I want to start by saying baking is NOT my strong point. I made a ruby inspired pavlova, mostly with the intention of playing around with meringue and egg whites. There are as many recipes and secrets to the perfect pavlova as there are pavlovas made daily, so it is purely a matter of trial and error until you find the right mix. Pavlova has been a big part of my dessert life up until now; Christmas, birthdays, Easter, and mostly just because.
I concentrated on the stiffening of the egg whites with sugar; there were so many methods to this sugary madness so I’m going to play until I find the perfect method and ingredient ratio. My pav started beautifully rising in the oven, cooked in a spring tin (my mixture was a little too fluid), then fell a little. What I learnt from my first attempt was the following;
1. Egg whites need to be relatively stiff before adding the sugar incrementally. You can possibly over beat them if you beat the sugar into the mixture too late or early.
2. The meringue mixture should not be grainy when you rub between your fingers, to test
3. Eggs should be at room temperature, with NO traces of yolk; the slightest trace of fat will throw off the stiffening process.
4. Make sure you clean all utensils (bowl and beater) with hot water, removing all residual grease, cleaning with a paper cloth or towel.
5. You need to find a supreme ratio between egg whites, vinegar, sugar and cornflour, so many variations!
6. Cook for 1.5 to 2 hours at 120 degrees Celsius and leave to sit in oven with the door open for at least 30 minutes before removing or decorating.
7. Caster sugar is NOT the same as labelled white sugar – I had a very, very stupid moment.
Serves 6 – 8
6 egg whites
1.5 cups caster sugar
3 tbsp cornflour
1 tsp white vinegar
½ tsp vanilla extract
1 cup thickened cream, whipped
1 punnet strawberries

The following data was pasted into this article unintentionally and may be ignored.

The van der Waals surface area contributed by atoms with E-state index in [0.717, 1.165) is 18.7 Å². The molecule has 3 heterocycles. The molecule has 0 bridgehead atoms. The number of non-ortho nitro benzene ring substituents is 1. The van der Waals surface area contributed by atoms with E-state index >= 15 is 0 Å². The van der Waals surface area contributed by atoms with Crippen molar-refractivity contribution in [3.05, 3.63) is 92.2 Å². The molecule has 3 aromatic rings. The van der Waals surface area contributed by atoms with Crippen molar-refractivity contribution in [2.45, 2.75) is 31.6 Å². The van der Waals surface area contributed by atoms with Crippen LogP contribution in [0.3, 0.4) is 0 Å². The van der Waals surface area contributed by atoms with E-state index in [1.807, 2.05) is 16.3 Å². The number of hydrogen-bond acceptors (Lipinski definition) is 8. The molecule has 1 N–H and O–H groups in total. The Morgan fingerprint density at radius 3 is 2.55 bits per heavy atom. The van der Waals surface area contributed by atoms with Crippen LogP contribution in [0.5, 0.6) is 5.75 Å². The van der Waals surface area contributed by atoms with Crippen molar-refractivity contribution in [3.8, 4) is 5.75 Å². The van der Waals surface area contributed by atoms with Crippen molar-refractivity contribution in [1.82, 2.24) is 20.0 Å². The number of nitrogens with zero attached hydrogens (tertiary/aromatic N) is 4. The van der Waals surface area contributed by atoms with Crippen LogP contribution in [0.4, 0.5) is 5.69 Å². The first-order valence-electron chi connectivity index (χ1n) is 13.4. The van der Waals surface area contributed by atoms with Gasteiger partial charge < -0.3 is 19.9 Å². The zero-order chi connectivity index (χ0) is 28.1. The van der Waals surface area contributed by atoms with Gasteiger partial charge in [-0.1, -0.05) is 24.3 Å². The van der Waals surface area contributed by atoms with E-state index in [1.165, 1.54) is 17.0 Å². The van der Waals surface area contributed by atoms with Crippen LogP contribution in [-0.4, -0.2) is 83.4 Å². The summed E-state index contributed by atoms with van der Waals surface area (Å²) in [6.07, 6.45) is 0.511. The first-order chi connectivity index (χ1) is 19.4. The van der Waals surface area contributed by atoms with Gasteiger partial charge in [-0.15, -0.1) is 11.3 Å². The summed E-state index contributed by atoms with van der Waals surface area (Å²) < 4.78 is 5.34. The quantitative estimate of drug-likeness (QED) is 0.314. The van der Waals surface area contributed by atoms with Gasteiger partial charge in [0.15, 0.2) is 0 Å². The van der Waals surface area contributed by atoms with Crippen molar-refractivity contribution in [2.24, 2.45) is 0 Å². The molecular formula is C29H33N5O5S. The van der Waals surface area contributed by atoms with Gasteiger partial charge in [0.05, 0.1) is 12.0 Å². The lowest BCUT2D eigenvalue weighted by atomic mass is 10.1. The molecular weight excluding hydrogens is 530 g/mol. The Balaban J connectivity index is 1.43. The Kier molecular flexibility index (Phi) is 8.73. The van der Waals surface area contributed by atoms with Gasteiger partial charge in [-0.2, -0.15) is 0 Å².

½ small pomegranate
3 tsp good quality honey
Start preheating the oven at 120 degrees C/ 248 degrees F. Separate egg whites into a clean mixing bowl. Start by beating on a medium speed, until soft peaks have formed. Once you have done so, start adding sugar incrementally, continually blending until stiff peaks form, changing the speed from medium to medium high. You should be able to tip the blow above you r head without the mixture falling. Be careful not to over beat the mixture; the meringue will collapse. Fold in cornflour, vinegar and vanilla extract with a plastic folding cake spatula.
Place on a baking tray, lined with baking paper, at a diameter of 20 cm. I had used a baking tray with sprayed sides. The fat from the oil had obviously affected the meringue as it fell slightly. Concentrate on forming a stiff meringue mixture to avoid having to use a spring tin.
While the pavlova is baking, whip cream and set aside. After the pavlova has cooked and hardened nicely all over, let it sit in the oven to dry out with the door open. Dress the pavlova by spreading the whipped cream, placing strawberries within the centre. With a wooden spoon, hit the back of the pomegranate to remove seeds without breaking them. Do so into a bowl and spoon nicely all over. Finish with passionfruit and make thin circles around the cake with honey, creating a nest effect.